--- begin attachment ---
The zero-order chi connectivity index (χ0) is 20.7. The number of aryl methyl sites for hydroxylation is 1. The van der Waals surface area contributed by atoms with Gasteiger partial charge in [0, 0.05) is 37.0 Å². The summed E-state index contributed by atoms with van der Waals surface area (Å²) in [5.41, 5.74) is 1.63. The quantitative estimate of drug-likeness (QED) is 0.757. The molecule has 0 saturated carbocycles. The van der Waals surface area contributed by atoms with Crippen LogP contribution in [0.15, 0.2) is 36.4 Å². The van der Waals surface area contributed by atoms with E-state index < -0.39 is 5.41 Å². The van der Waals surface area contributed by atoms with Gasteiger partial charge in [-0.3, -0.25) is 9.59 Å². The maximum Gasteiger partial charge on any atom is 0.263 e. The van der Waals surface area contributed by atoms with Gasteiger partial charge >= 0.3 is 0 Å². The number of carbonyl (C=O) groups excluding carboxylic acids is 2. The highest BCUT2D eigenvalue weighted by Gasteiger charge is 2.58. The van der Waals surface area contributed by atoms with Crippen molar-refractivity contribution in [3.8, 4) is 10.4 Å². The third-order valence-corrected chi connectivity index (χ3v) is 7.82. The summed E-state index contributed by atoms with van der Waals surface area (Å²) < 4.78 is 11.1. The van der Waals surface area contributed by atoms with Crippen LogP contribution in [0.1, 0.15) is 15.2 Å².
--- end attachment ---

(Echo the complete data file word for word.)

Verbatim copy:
The zero-order chi connectivity index (χ0) is 20.7. The number of aryl methyl sites for hydroxylation is 1. The van der Waals surface area contributed by atoms with Gasteiger partial charge in [0, 0.05) is 37.0 Å². The summed E-state index contributed by atoms with van der Waals surface area (Å²) in [5.41, 5.74) is 1.63. The quantitative estimate of drug-likeness (QED) is 0.757. The molecule has 0 saturated carbocycles. The van der Waals surface area contributed by atoms with Crippen LogP contribution in [0.15, 0.2) is 36.4 Å². The van der Waals surface area contributed by atoms with E-state index < -0.39 is 5.41 Å². The van der Waals surface area contributed by atoms with Gasteiger partial charge in [-0.3, -0.25) is 9.59 Å². The maximum Gasteiger partial charge on any atom is 0.263 e. The van der Waals surface area contributed by atoms with Gasteiger partial charge >= 0.3 is 0 Å². The number of carbonyl (C=O) groups excluding carboxylic acids is 2. The highest BCUT2D eigenvalue weighted by Gasteiger charge is 2.58. The van der Waals surface area contributed by atoms with Crippen molar-refractivity contribution in [3.8, 4) is 10.4 Å². The third-order valence-corrected chi connectivity index (χ3v) is 7.82. The summed E-state index contributed by atoms with van der Waals surface area (Å²) < 4.78 is 11.1. The van der Waals surface area contributed by atoms with Crippen LogP contribution in [0.1, 0.15) is 15.2 Å².